Quote p00ka wrote: View Post
I don't know that it makes any sense at all to debate with someone that uses the lame "just arguing for the sake of arguying" deflection, but,................

When you speak of "in fact it would have been better for us to match", there is no "fact" about it, just your opinion, aided by 20/20 hindsight it would seem. In any event, whether you agree with the goal or not, you assume that the only reason he was offered that deal was to dissuade NY from signing Nash. Unless you can get into BC's head, you have no idea whether or not he also saw Fields as an answer to filling the SF spot, which was a big need at that time. A very good argument could be made that BC was trying to kill two birds with one stone. As far as you're "Or are you saying he wouldn't have signed anything under 6.5 million", I have no idea, and neither do you, but the simple concept that was stated by LBF, and some people want to argue about (hmmmmm, for the sake of arguing?), is that almost without fail, a GM has to overpay to get a RFA, to which there is no argument. Who is arguing to argue?
BC overpaid beyond what was necessary. New York would have been hard pressed to match $4M, which would still have been over-paying for player that has production/potential in the $2M-$3M range. There is overpaying, and then there is BC.

Here's a yahoo take from last year, when the offer sheet was first reported:


At first blush, the deal seems wholly out of proportion with Fields' production through two years in the league, and especially ridiculous given the Stanford product's sophomore swoon on Broadway. After a surprisingly effective first NBA campaign that saw him go from second-round afterthought to New York's opening-night off-guard and, eventually, a first-team All-Rookie selection, Fields fell off something fierce in the lockout-shortened 2011-12 season.

All of Fields' shooting percentages declined in his second year in the league, including woeful marks of 25.6 percent from 3-point range and 56.2 percent from the foul line, along with his Player Efficiency Rating and rebound rates — most notably his defensive rebound rate, which was elite among guards and was a huge part of what made the 6-foot-7 Fields so valuable in the Knicks backcourt. He used more Knick possessions in his second year, but posted a lower per-minute scoring output and turned the ball over more frequently.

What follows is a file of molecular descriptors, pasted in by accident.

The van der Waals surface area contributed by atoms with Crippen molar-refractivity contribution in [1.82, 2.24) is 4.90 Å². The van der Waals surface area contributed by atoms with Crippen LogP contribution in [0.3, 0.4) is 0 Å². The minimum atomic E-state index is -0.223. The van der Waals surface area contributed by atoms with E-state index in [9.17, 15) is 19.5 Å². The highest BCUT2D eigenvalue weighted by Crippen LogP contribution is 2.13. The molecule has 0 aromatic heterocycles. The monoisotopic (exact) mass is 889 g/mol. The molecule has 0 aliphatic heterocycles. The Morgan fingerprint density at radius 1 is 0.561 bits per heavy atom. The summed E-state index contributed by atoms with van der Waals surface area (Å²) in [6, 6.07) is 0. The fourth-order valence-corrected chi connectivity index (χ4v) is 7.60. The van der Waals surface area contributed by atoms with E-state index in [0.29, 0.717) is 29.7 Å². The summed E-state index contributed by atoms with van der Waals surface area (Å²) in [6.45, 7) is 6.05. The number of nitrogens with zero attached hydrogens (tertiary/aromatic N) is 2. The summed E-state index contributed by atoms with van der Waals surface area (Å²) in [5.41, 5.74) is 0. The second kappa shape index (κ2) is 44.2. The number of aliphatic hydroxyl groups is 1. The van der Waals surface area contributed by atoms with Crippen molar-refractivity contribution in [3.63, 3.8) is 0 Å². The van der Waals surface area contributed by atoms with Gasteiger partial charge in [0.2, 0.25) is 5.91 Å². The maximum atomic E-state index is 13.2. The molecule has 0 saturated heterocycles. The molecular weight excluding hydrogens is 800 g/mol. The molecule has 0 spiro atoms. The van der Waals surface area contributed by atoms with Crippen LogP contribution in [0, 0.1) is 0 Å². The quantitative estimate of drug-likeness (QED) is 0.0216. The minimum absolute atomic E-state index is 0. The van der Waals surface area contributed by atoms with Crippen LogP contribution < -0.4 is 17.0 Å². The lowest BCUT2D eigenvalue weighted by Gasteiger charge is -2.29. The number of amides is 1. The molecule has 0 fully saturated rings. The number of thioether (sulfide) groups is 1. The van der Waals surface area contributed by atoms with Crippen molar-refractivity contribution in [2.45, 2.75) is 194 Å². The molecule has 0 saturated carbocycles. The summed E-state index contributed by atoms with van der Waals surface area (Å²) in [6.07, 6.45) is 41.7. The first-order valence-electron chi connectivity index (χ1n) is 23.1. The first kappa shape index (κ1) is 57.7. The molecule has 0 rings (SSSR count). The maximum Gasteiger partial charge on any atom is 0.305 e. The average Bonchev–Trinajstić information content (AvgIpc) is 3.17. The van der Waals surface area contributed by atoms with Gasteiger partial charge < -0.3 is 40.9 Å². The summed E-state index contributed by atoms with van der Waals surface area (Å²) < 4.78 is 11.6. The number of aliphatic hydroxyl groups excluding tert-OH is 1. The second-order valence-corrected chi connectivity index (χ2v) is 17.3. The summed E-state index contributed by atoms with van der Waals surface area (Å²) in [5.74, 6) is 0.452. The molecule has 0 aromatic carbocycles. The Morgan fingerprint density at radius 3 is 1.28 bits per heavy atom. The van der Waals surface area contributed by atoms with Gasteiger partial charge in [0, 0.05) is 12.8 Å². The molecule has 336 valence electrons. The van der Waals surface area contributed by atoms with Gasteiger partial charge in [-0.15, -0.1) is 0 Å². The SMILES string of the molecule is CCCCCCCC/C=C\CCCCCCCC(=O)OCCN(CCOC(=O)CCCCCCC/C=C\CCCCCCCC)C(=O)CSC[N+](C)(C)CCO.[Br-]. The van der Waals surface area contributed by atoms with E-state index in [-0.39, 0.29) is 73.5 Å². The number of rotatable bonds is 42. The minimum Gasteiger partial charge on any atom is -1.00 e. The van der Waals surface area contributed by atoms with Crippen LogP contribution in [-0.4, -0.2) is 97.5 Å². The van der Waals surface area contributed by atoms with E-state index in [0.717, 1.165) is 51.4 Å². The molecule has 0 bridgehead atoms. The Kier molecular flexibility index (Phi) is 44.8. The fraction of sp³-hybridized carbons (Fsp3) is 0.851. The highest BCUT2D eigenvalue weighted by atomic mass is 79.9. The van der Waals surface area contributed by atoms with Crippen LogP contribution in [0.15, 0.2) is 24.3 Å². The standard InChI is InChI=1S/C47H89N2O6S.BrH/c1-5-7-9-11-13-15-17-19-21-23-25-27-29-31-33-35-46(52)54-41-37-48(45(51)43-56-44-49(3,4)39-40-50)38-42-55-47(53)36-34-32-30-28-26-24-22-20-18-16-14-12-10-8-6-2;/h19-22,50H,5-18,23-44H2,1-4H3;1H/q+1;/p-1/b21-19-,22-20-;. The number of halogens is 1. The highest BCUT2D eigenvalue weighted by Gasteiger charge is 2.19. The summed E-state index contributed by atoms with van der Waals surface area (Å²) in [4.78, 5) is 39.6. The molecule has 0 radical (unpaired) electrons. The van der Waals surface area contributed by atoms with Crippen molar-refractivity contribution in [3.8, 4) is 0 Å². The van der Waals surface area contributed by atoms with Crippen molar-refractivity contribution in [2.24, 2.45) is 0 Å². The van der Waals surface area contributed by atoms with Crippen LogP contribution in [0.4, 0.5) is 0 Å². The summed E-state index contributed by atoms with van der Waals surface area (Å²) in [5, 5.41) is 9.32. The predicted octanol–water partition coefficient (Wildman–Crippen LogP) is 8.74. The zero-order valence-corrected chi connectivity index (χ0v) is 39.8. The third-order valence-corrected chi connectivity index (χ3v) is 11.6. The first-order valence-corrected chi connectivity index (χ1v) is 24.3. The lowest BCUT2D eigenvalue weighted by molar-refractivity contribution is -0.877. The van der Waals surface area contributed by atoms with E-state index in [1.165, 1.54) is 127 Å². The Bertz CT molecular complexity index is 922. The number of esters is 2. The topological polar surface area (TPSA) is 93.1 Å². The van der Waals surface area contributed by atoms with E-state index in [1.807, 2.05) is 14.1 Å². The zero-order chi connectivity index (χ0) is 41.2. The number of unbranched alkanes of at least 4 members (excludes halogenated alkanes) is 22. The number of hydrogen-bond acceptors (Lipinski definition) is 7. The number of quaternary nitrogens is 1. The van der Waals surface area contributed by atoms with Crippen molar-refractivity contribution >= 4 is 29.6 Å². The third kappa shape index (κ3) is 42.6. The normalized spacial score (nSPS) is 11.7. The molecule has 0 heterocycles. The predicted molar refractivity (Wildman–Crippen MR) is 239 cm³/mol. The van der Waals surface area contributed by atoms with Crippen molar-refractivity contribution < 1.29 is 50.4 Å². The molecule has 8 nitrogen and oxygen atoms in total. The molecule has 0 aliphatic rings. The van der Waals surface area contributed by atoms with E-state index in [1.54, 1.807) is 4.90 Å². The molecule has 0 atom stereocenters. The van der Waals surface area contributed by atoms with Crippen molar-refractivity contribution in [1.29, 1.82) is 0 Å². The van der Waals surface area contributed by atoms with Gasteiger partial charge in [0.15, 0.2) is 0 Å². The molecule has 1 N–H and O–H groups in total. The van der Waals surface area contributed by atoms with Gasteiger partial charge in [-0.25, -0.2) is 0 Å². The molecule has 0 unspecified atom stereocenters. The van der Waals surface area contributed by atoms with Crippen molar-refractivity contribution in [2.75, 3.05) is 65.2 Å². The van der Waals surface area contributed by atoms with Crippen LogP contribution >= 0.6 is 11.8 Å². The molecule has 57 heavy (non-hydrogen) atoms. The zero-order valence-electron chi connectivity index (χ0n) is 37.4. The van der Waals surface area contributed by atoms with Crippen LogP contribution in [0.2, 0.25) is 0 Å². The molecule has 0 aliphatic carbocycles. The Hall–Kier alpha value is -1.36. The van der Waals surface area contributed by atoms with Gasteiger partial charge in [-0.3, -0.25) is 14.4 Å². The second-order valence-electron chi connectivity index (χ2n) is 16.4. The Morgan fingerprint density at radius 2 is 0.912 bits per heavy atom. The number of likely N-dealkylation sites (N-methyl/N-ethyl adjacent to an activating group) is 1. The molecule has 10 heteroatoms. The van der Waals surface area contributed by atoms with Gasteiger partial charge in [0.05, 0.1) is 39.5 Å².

He wasn't any great shakes on the defensive end, either. Fields ranked 341st among NBA players in overall points allowed per play defended, according to Synergy Sports Technology's game charting. When you consider that more than 440 players saw NBA floor-time this season, that not all of them are counted (only guys with at least 25 plays charted appear in the rankings, per Synergy's FAQ) and that Fields played 2,009 total minutes this season (so it's not like he got burned repeatedly for one game and caught a bum stat line), that number looks really, really bad. That he ranked 185th in the NBA or worse in defending pick-and-roll ball-handlers, on post-ups, on spot-ups and in isolation doesn't help matters. (In fairness, we must note that he posted a top-100 finish in defending plays off screens, coming in at 96th overall.)

OK, so we've got a shooting guard who can't shoot, a rebounding wing whose rebounding fell off, a perimeter defender who's not a very good defender and a second-year pro whom most Knicks fans were willing, if not eager, to let walk after the team's first-round playoff exit. (This is, of course, a drastic oversimplification, but it's also about the size of how Landry Fields looks to the world.) And yet now he's getting offered better than $6.5 million a year to play the wing for a team that starts DeMar DeRozan and just drafted Terrence Ross? Are the Raptors stupid?